Pike responds to the blockade exactly as imagined — and Kane fights back

By Dalene Rovenstine
March 11, 2016 at 01:20 AM EST
Katie Yu/The CW
S3 E8
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Our long national nightmare that is Bad Bellamy may finally be over. And it’s about damn time. After the loss we suffered last week, we need something to go right.

Much of this episode was incredibly infuriating — and not in the “oh, what a fun bad character to watch” way, but in the “oh, this character is so bad it’s not fun to watch” way. Pike himself has come to represent everything that’s wrong with the Bellamy story. When Bellamy first joined Team Pike, we had a sliver of understanding as to why: He was upset about losing Gina, and Pike gave him a way to respond. But five episodes later, without any of the backstory, Bellamy’s decision makes less and less sense. In the closing moments of “Terms and Conditions,” it seems he’s finally making decisions we can understand and support again.

So let’s take it from the top and figure out how he finally, finally arrived there.

We knew this would be an hour without Clarke, but it’s also an hour without Indra, Octavia, or Abby. Indra and Octavia are presumably at the blockade line or still on their way back. Abby is…working in the hospital? It’s unclear. News of Lexa’s death hasn’t spread yet, but the Arkers do get a special message from two Grounder riders. They explain the commander’s order for the blockade and then ask for one thing: Give us Pike, or else. They’ve already taken out a few of Pike’s soldiers as proof that they’re serious. Bellamy tells the two men they won’t back down, and when they tell him to think of the side that’s best for his people, he says, “I do that every day,” and then shoots them both dead. Even Pike looks a little surprised at that, but what does he expect? He’s been preaching “all Grounders must die” since he first got Bellamy in his clutches.

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Hannah wants to engage the Grounders because she’s an idiot — and Pike agrees, but they need to get their own people in line first. They know Kane is getting info somehow, so they put Monty in charge of spying on their own people. Monty doesn’t think that’s necessary, but as Pike says, “The walls have ears.”

Those ears are Miller, Harper, and Kane. Again, not sure why Abby isn’t there, but it’s okay because these three are kind of amazing together. Pike says they need to change their meeting patterns, so they’re not caught. And then Harper says, “Or we could just shock-lash Pike’s fascist ass and hand him to the Grounders.” HARPER IS MY NEW FAVORITE. I fully support that plan, but Kane says that’s murder and treason and that’s not who they are.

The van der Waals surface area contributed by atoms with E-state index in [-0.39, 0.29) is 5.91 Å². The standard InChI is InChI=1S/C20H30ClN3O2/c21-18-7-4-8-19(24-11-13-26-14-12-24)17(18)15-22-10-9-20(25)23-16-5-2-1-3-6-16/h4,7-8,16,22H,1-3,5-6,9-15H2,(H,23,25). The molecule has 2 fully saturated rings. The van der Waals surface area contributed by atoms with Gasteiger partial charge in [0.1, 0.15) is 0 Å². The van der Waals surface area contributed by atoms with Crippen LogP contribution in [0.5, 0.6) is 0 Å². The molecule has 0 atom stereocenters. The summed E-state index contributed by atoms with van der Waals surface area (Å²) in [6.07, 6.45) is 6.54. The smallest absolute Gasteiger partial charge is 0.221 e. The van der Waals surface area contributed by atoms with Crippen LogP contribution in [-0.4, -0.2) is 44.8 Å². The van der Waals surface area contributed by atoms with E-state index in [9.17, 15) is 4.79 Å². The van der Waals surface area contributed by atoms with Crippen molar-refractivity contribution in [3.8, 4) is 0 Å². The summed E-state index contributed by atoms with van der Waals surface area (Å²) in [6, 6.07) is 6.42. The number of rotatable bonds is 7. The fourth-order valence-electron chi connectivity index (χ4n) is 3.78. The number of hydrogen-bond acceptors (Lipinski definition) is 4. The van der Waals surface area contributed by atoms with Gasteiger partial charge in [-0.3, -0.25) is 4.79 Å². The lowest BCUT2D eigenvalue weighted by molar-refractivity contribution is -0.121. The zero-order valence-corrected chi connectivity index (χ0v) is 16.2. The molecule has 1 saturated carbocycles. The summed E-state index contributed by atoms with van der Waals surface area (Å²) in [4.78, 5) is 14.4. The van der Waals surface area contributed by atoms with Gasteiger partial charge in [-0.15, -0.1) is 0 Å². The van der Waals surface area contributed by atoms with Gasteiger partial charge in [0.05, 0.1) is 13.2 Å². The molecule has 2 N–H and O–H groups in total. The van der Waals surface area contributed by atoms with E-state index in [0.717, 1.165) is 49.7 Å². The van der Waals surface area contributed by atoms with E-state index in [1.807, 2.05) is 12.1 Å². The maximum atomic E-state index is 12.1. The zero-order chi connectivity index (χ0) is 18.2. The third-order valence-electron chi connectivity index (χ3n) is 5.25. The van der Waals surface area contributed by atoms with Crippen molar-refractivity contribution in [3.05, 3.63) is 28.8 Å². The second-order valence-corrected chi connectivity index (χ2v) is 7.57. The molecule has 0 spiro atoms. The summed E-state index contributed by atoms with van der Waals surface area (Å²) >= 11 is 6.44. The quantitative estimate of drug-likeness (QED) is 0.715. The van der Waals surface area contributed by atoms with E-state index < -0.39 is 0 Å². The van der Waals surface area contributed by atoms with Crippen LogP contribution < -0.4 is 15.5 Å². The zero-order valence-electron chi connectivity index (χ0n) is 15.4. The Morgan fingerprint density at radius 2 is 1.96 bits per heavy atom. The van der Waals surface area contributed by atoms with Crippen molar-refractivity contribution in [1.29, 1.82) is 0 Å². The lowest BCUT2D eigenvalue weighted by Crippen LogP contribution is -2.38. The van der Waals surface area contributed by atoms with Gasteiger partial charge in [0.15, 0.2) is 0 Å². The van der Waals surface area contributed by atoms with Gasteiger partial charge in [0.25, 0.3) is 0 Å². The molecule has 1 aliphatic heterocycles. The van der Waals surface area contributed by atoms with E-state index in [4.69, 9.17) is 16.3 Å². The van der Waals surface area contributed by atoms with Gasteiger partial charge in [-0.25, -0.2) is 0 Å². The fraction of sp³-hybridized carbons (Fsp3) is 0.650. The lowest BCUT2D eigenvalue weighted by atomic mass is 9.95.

“Maybe that’s who we need to be,” Miller says.

“Not yet,” Kane replies.

NEXT: How to Get Away With Being a Dictator

Kane tries to reason with Pike. He says that there won’t be enough ammo to take out the Grounders, that Pike needs to turn himself in for the good of the people of Arkadia. Pike says he refuses to be Finn 2.0, that the way out is to keep the Grounders under his foot so they stop trying to resist. “You’ve become a dictator — you do realize, don’t you?” Kane asks him. But Pike doesn’t care.

The Ark dictator shares the ammo situation with Hannah, Monty, and Bellamy: They don’t have enough bullets, but they have bombs they can detonate remotely. So the plan is to rig a field with them, get the Grounders to fall back into that field, and then blow them all up. Only problem is this is the fake plan; They’ve found the bug and are giving Miller, Kane, and Harper false info.

Of course, Kane doesn’t know that, so he says they need to stop this plan by disabling the rover. They get Sinclair to help, but when Bellamy approaches him about work orders, Sinclair flees. He’s quickly caught, charged with treason, and thrown into the brig. Once there, he tells Lincoln he has a message from Kane: “Get ready. Tonight’s a go.” This was the plan all along. So much bait-and-switch in this episode!

Bellamy approaches Kane after Sinclair is handled to tell him it was a stupid plan (ding ding ding!). But this gives Kane the opportunity to appeal to Bellamy: He tells him the threat is inside the walls and he needs to choose the right side before it’s too late. Bellamy says ditto.

In the brig, Sinclair tells Bellamy he’s ready to talk. But Lincoln doesn’t want him talking, so he starts beating him up (don’t worry guys, it’s yet another ruse!). When the guards open the doors to help, the Grounders make a break for it and start beating up every Skaikru in sight.

Pike, who has been trying to get Kane to admit to spying and treason, overhears that the brig has been breached over a walkie. “I don’t suppose you know anything about this?” Pike asks. “As a matter of fact, I do,” Kane says AS HE SHOCK-LASHES HIM. (I may have cheered at my TV.) You guys. They’re going with Harper’s plan!